Swedish authorities want to talk to Assange about allegations of sexual assault in Stockholm. He says he fears that, if he travels to Sweden, he might be extradited to the US on charges of espionage arising from WikiLeaks' publication of 250,000 classified diplomatic documents.

Assange's supporters insist the allegations are spurious. The robust feminist and anti-war campaigner Naomi Klein says: "Rape is being used in the Assange prosecution in the same way that women's freedom was used to invade Afghanistan. Wake up."

Whatever the truth of what happened in Stockholm, Assange's apprehensions about what might happen in the US are far from fanciful.

The head of the US Senate's intelligence oversight committee, California Democrat Dianne Feinstein, told the Sydney Morning Herald last weekend that, "I believe that Julian Assange has knowingly obtained and disseminated classified information which could cause injury to the United States ... He has caused serious harm to US national security and should be prosecuted accordingly."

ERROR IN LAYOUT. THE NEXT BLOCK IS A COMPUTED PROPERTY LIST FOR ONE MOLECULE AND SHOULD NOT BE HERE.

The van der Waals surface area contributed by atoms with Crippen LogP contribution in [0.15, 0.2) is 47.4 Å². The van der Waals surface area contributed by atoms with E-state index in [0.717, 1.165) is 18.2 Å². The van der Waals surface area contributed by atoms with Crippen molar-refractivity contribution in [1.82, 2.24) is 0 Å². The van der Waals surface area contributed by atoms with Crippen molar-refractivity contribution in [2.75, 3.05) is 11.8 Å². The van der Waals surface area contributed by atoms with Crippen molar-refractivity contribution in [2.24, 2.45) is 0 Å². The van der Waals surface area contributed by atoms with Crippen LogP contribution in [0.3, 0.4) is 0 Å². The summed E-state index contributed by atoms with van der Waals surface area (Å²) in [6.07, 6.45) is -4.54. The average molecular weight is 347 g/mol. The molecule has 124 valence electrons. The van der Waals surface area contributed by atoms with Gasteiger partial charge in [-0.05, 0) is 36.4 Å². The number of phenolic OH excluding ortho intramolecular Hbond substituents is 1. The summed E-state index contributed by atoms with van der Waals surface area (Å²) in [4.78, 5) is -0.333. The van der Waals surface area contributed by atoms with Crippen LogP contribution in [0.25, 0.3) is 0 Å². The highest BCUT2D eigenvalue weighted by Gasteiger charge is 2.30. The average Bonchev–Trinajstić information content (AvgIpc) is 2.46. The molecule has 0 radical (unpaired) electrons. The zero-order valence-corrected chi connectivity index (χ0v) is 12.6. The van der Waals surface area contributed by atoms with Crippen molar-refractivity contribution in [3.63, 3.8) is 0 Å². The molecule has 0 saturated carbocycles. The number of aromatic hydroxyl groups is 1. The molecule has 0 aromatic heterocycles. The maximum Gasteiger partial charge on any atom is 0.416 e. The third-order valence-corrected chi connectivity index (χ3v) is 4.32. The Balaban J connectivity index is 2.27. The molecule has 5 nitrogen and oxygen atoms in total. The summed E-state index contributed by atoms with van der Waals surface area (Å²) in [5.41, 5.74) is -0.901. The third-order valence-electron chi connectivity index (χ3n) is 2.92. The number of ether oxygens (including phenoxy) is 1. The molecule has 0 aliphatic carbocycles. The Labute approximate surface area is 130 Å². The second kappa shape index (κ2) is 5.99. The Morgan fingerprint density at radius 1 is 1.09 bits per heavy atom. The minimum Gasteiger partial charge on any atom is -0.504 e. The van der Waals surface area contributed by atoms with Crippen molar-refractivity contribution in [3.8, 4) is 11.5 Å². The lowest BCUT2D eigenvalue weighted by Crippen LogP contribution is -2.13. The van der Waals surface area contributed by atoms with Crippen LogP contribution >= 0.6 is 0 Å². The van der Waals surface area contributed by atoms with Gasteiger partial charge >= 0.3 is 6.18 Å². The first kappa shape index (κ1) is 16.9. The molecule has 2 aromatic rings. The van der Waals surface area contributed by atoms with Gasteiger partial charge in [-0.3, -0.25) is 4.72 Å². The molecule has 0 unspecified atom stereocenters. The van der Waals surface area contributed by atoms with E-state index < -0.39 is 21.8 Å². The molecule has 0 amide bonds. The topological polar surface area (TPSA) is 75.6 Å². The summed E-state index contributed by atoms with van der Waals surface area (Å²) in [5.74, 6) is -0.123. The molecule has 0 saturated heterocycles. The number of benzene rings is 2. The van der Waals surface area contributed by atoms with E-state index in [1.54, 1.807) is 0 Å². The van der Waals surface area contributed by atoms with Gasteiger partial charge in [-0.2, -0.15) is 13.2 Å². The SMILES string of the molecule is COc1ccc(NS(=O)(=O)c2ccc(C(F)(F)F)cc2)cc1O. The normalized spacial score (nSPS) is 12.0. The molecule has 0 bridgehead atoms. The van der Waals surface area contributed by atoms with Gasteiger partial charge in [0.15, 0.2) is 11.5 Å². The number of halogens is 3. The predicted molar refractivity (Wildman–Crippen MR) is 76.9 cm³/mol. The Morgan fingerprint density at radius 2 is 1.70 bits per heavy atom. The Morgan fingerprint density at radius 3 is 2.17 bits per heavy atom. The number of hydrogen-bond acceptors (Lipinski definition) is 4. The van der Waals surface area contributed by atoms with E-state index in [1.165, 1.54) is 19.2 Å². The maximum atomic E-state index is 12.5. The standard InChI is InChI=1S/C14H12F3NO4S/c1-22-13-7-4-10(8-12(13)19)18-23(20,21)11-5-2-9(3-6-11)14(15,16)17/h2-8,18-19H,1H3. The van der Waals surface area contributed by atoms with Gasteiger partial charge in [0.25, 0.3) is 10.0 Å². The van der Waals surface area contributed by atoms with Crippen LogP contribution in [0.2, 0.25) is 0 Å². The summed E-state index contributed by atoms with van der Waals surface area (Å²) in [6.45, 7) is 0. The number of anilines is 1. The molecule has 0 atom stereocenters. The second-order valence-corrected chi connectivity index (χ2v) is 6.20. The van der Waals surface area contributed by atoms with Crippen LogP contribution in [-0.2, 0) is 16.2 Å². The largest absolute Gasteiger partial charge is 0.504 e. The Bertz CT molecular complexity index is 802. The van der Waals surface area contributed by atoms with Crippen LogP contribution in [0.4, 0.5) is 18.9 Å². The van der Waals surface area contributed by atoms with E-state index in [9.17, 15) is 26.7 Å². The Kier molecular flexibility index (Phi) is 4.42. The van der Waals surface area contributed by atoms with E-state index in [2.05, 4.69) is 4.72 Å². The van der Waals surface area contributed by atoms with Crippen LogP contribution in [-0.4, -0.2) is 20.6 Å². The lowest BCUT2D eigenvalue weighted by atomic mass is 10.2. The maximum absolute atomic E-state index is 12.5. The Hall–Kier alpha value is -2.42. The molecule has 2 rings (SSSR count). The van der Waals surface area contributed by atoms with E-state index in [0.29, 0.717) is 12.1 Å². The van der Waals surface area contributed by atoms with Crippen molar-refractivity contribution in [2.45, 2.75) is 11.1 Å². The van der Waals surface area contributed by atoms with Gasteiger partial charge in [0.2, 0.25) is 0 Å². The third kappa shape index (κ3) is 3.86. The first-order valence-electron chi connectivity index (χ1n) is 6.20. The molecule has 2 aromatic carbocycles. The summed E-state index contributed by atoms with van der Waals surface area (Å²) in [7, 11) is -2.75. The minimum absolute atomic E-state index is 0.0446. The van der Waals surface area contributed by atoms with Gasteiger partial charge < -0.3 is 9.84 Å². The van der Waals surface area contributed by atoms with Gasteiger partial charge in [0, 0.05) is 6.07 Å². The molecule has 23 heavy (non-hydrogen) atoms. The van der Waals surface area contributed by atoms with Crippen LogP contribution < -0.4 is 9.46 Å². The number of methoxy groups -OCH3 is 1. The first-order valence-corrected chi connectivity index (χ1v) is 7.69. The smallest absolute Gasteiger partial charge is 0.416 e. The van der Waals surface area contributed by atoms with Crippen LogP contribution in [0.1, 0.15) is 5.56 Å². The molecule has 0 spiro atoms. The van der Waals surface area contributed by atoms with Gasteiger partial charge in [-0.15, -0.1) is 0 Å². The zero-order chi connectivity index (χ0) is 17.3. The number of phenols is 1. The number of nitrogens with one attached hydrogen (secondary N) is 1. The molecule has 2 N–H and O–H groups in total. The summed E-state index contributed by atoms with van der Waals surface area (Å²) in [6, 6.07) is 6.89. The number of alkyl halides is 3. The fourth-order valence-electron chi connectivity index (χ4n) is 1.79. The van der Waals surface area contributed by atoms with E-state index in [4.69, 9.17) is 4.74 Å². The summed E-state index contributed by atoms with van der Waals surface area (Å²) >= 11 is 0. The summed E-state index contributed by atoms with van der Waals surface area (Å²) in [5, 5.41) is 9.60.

In light of that, and given seemingly permanently heightened US anxieties about 'homeland security', Assange's nightmare glimpse of himself shuffling in a jump-suit in Guantanamo Bay can hardly be dismissed as an invented ploy for evading the Swedish police. So it's puzzling that few in the mainstream media seem concerned about his plight.

Assange's team worked for almost a year, with others, sifting through and annotating the leaked archive prior to launching publication in November 2010.

His partners were the New York Times, the Guardian, Le Monde, El Pais and Der Spiegel - publications held in the highest esteem, not least by themselves. (Hundreds of the leaked State Department cables have since been published in the Belfast Telegraph.)

Israel deploys nuclear weapons on german submarines.

Der Spiegel has reported that German-built submarines for Israel are capable of carrying nuclear weapons.
Why did the German government not forbid this?

Why is there no call for sanctions against Israel, which has been stockpiling nuclear weapons for decades, as there has been against Iran? 
We all know the answer!
Another question is: will the Irish government make a protest to both Germany and Israel over these dangerous new developments?

http://www.spiegel.de/international/world/israel-deploys-nuclear-weapons-on-german-submarines-a-836671.html

What NATO can't hide: everyone but US and UK wants to jump Afghanistan ship now

What NATO can't hide: everyone but US and UK wants to jump Afghanistan ship now

The NATO conference will be nothing but spin to hide the facts: the war in Afghanistan is lost, the only purpose now is to save the face of the warmongers who started it.



Nigel Morris
The Independent
19 May 2012

NATO soldier killed by uniformed Afghan army recruit.